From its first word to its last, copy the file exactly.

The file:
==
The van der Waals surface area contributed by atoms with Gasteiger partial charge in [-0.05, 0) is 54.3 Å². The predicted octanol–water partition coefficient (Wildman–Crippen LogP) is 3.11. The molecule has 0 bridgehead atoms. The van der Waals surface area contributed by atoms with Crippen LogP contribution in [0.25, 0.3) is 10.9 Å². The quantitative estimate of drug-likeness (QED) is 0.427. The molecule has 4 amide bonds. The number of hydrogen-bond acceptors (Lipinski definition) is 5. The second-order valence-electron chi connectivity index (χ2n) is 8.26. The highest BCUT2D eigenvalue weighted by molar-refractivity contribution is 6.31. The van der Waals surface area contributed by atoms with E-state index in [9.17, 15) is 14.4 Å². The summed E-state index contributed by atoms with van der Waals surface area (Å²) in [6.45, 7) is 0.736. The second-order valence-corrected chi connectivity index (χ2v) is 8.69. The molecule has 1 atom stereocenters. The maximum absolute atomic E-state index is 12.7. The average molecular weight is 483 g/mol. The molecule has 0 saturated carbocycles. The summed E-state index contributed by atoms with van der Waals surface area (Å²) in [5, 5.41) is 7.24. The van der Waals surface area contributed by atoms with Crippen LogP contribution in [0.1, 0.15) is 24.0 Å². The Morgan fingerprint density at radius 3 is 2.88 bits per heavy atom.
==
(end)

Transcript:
The van der Waals surface area contributed by atoms with Gasteiger partial charge in [-0.05, 0) is 54.3 Å². The predicted octanol–water partition coefficient (Wildman–Crippen LogP) is 3.11. The molecule has 0 bridgehead atoms. The van der Waals surface area contributed by atoms with Crippen LogP contribution in [0.25, 0.3) is 10.9 Å². The quantitative estimate of drug-likeness (QED) is 0.427. The molecule has 4 amide bonds. The number of hydrogen-bond acceptors (Lipinski definition) is 5. The second-order valence-electron chi connectivity index (χ2n) is 8.26. The highest BCUT2D eigenvalue weighted by molar-refractivity contribution is 6.31. The van der Waals surface area contributed by atoms with E-state index in [9.17, 15) is 14.4 Å². The summed E-state index contributed by atoms with van der Waals surface area (Å²) in [6.45, 7) is 0.736. The second-order valence-corrected chi connectivity index (χ2v) is 8.69. The molecule has 1 atom stereocenters. The maximum absolute atomic E-state index is 12.7. The average molecular weight is 483 g/mol. The molecule has 0 saturated carbocycles. The summed E-state index contributed by atoms with van der Waals surface area (Å²) in [5, 5.41) is 7.24. The van der Waals surface area contributed by atoms with Crippen LogP contribution in [0.1, 0.15) is 24.0 Å². The Morgan fingerprint density at radius 3 is 2.88 bits per heavy atom.